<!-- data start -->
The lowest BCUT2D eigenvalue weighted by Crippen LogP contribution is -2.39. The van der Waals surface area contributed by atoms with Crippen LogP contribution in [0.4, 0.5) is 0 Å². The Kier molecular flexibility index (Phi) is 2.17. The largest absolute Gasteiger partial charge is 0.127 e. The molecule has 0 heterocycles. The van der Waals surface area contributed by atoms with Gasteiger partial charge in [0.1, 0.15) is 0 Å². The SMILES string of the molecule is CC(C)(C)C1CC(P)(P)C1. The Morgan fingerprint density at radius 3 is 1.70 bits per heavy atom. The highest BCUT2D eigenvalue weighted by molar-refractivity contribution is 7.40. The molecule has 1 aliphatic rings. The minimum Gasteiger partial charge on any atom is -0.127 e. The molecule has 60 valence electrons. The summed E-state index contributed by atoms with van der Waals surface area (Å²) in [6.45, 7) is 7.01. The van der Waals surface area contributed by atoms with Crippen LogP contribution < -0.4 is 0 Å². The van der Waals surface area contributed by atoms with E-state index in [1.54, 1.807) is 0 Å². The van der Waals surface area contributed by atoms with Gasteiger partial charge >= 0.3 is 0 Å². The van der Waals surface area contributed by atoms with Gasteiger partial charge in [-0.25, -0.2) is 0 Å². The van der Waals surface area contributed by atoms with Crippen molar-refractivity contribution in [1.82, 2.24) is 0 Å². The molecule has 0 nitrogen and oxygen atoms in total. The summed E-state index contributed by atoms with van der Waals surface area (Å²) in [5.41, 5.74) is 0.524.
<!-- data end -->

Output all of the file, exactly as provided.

The lowest BCUT2D eigenvalue weighted by Crippen LogP contribution is -2.39. The van der Waals surface area contributed by atoms with Crippen LogP contribution in [0.4, 0.5) is 0 Å². The Kier molecular flexibility index (Phi) is 2.17. The largest absolute Gasteiger partial charge is 0.127 e. The molecule has 0 heterocycles. The van der Waals surface area contributed by atoms with Gasteiger partial charge in [0.1, 0.15) is 0 Å². The SMILES string of the molecule is CC(C)(C)C1CC(P)(P)C1. The Morgan fingerprint density at radius 3 is 1.70 bits per heavy atom. The highest BCUT2D eigenvalue weighted by molar-refractivity contribution is 7.40. The molecule has 1 aliphatic rings. The minimum Gasteiger partial charge on any atom is -0.127 e. The molecule has 60 valence electrons. The summed E-state index contributed by atoms with van der Waals surface area (Å²) in [6.45, 7) is 7.01. The van der Waals surface area contributed by atoms with Crippen LogP contribution < -0.4 is 0 Å². The van der Waals surface area contributed by atoms with E-state index in [1.54, 1.807) is 0 Å². The van der Waals surface area contributed by atoms with Gasteiger partial charge >= 0.3 is 0 Å². The van der Waals surface area contributed by atoms with Gasteiger partial charge in [-0.25, -0.2) is 0 Å². The van der Waals surface area contributed by atoms with Crippen molar-refractivity contribution in [1.82, 2.24) is 0 Å². The molecule has 0 nitrogen and oxygen atoms in total. The summed E-state index contributed by atoms with van der Waals surface area (Å²) in [5.41, 5.74) is 0.524.